Google, Facebook, Amazon will testify against France's digital tax next week The tech giants will present their case on Monday.

More than 95% of the smartphones that ship in India run Android, according to industry estimates. Now the Indian antitrust watchdog is convinced that the nation should investigate whether Google is abusing the dominant position of its mobile operating system to hurt local rivals.

The European Union formally accused Google of violating antitrust laws by abusing its dominance in Internet search to harm competitors and consumers. Subscribe to Tech Tuesday, the latest insights from Petri.com for IT Pros. Petri.com may use your contact information to provide updates, offers and

"We continue to work constructively with regulators, including attorneys general, in answering questions about our business and the dynamic technology sector," a spokesperson for Google told CNN Business in a statement on Tuesday.

While the announcement will focus on Google, other companies could be drawn in by the states — either as targets of other investigations or to serve as effective witnesses.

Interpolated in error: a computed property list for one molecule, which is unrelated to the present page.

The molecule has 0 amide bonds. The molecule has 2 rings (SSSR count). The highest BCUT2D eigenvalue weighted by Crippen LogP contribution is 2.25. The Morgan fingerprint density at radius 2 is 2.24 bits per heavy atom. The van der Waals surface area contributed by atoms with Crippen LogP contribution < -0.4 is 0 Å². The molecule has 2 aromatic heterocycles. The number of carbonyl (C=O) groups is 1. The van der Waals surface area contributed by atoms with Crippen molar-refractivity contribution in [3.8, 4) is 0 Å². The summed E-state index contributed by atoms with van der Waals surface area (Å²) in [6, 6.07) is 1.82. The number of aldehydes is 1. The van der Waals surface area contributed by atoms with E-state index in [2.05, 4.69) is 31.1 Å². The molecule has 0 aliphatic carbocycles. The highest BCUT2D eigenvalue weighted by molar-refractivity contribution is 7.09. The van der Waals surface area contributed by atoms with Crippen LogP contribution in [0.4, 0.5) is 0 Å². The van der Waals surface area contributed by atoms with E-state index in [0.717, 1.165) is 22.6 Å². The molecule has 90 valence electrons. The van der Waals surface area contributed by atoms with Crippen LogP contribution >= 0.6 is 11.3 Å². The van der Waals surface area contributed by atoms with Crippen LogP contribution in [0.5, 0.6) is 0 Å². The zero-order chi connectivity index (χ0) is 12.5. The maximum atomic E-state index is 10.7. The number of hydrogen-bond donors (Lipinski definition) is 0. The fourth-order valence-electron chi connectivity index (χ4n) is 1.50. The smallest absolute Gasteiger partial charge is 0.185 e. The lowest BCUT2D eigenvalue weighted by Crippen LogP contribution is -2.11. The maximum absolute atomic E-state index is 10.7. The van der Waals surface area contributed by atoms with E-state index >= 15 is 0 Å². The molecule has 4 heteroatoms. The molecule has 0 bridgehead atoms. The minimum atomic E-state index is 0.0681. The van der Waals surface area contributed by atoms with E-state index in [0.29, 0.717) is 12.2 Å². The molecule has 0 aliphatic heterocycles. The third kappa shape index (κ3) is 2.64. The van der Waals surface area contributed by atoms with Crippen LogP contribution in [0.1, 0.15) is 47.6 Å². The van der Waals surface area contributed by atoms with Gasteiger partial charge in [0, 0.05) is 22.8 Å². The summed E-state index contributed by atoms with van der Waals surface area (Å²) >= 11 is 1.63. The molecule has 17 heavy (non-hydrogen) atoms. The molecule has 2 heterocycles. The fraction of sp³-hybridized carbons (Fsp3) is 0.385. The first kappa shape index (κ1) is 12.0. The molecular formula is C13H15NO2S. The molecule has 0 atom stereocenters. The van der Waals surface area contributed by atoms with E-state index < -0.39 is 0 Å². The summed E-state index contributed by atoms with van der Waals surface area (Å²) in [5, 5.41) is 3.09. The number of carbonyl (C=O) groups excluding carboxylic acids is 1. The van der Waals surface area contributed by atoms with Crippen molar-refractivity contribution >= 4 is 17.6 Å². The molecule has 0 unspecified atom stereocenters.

"With all the investigations going on, there'll be multiple cases against multiple defendants on multiple theories [of harm]," another source said.

The looming wave of state-led probes adds to the pressure that tech companies now face from policymakers and regulators, who have highlighted concerns that Silicon Valley may be harming competition. The House Judiciary Committee has launched a "top-to-bottom" antitrust probe of Amazon, Apple, Facebook and Google. Meanwhile, the Department of Justice is conducting an antitrust review of the nation's biggest tech companies.